Sunday, 28 August 2016

Making the World A Better Place

I like supporting charities. Amidst the chorus of bad news from the media, it really cheers me up to think that people are spending their time trying to do good stuff, and I love reading each charity's newsletter to hear how they are making the world a better place.

Which is, indirectly, why I found myself at Twyford Farm (below), in deepest Sussex, last week. 


Years ago,  I wrote an article about English hedgerows and met a man called Robin Page.   Journalist, countryside writer and sometime politician, he is full of energy and quite a character, and he's based in a farm in Barton, Cambridgeshire. The farm is called Lark Rise, and it teems with the wild creatures, insects and flowers that you'd expect in an old fashioned corner of the English countryside.

In the  long-ago 1990s, when I visited Robin, the land around Lark Rise had was being farmed as agribusiness, with pretty well every hedge, tree and natural feature bulldozed in order to create enormous fields. These were managed and harvested in the most efficient and profitable way, as if the fields were a huge outdoor vegetable factory.  I found it distinctly "Twilight Zone" to leave Lark Rise and walk into those huge, flat, boring, businesslike Cambridgeshire fields.   Not a bird singing, not an animal stirring, not a bee buzzing... it really did not seem right.


It was such a contrast, in fact, that I joined the charity Robin had just founded. In it, he planned with characteristic energy, to show that commercial farming could coexist with conservation and wildlife.  It is called The Countryside Restoration Trust (click the link to see their video). Over the years since I joined, the CRT has acquired more land in Barton and acquired properties in another 10 areas of  Britain.  

Somehow I never went back to Lark Rise farm, nor did I meet Robin again, nor visit any of the CRT's other properties.  But last week, it was sunny and I was looking through their latest newsletter, when on impulse I decided to go and stay in the b&b run at Twyford Farm, some 35 miles south of London in Ashdown Forest. This farm, previously used for breeding Welsh Ponies, was gifted to the CRT in 2013.  It had become rather run down in some ways, and I'd been reading in the newsletter how the tenants, Bob and Liz, had been working like mad to get it into shape.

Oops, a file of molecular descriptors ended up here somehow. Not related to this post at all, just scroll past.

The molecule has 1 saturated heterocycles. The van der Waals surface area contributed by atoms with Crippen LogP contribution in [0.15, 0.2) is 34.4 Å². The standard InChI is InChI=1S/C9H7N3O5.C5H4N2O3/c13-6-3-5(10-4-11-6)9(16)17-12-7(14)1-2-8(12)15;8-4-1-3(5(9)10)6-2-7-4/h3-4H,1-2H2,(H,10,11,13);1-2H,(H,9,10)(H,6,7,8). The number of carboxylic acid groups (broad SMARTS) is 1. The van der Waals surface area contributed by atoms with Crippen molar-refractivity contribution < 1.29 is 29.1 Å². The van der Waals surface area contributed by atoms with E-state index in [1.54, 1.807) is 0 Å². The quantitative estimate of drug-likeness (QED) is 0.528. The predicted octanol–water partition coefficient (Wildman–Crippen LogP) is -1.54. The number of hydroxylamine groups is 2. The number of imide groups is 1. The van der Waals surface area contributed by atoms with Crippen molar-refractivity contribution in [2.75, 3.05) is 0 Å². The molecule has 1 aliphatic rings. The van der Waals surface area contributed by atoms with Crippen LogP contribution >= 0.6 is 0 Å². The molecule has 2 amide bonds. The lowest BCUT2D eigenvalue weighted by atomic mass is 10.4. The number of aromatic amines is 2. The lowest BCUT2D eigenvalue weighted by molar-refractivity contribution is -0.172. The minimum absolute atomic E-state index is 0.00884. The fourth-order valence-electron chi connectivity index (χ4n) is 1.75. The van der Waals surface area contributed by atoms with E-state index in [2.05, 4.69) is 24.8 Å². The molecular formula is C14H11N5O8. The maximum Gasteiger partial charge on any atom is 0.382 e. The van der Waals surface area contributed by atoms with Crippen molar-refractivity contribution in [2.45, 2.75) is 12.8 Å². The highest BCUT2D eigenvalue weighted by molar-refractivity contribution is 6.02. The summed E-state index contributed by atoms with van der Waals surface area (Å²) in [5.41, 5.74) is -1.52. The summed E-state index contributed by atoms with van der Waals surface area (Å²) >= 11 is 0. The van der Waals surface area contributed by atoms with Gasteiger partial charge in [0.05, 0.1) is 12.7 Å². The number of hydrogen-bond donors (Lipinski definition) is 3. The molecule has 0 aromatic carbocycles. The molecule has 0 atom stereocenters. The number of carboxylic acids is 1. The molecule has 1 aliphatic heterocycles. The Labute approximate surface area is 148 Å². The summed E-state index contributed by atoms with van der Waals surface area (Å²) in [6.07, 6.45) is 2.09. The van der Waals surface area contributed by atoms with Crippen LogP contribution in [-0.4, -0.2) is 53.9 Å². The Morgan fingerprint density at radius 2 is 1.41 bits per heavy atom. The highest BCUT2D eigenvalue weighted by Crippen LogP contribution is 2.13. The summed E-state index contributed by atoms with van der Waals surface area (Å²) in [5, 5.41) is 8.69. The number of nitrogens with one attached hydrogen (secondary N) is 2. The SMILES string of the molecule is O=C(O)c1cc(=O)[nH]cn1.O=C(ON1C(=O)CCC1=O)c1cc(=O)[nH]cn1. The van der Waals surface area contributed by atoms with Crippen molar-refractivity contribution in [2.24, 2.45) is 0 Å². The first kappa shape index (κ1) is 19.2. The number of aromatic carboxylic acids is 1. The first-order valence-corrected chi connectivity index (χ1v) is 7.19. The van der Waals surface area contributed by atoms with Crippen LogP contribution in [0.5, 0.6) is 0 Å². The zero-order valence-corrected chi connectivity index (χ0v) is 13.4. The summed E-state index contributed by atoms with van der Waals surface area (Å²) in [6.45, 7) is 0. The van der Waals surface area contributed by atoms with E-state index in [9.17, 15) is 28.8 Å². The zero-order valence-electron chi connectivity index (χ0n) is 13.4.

After a rather long trip to Sussex, caused by getting lost, despite the GPS (my fault), we finally reached Ashdown Forest.  About 1,200 acres in size, it was a nobleman's hunting forest in the 11th century, but by the 20th century it had become famous as the haunt of Winnie the Pooh. Author AA Milne lived here when he wrote "Winnie the Pooh" and the illustrator, E.H. Shepard, visited the area to sketch his illustrations.  There's a website about Pooh locations here.



But we didn't go in search of Pooh. It was all we could do to find the farm.  Down a narrow lane we went, then up a track, and finally, there was the gate we were looking for...


It is not dilapidated any more. In the last couple of years has been repaired, redecorated and modernised just enough, but not too much. (This was a big plus for me. I like to be comfortable but hate it when old places have the authenticity taken out of them.).  There were several friendly, clean and obedient dogs who were very happy to make friends with us, sheep on the hillside, cows on the heath, lots of books on the shelves about nature and wildlife, even animal faces on the cushions...


As in many old farmhouses, there is a lot of space. Guests have their own dining and sitting room plus the use of an amazing south facing terrace...  but it must be confessed there isn't a great deal of head-room at times. As you can probably estimate from the doorway shown below, the folks who built the farm around the 16th century must have been little more than five foot tall.Still, you do get used to the door height pretty fast... a couple of bangs on the head each did it for us. 


We spent our time quite simply, mostly in chatting with Liz, Bob and a couple of other guests, and going for walks. We could roam anywhere on the farm, and the the exceptionally beautiful woodlands and heathland around was criss crossed with public footpaths and bridleways. 

Although something is known of the farm's history, there is still much to discover. About ten minutes walk from the farmhouse, we turned down a track and found ourselves by a large pond, surrounded by reeds, rushes, and both wild and what seemed to be naturalised garden flowers too. Beneath the trees, with the evening sun shining through the leaves, it was a lovely place to linger as the summer twilight fell.  






I noticed some interesting specimen trees had been planted around the pond,  making it seem even less like a regular farm pond and more like someone's private retreat. It was puzzling, because the land has been farmed for years, and farmers don't usually have too much time to hike out in order to sit  and contemplate such a scene. Perhaps I'll discover the story behind it some day.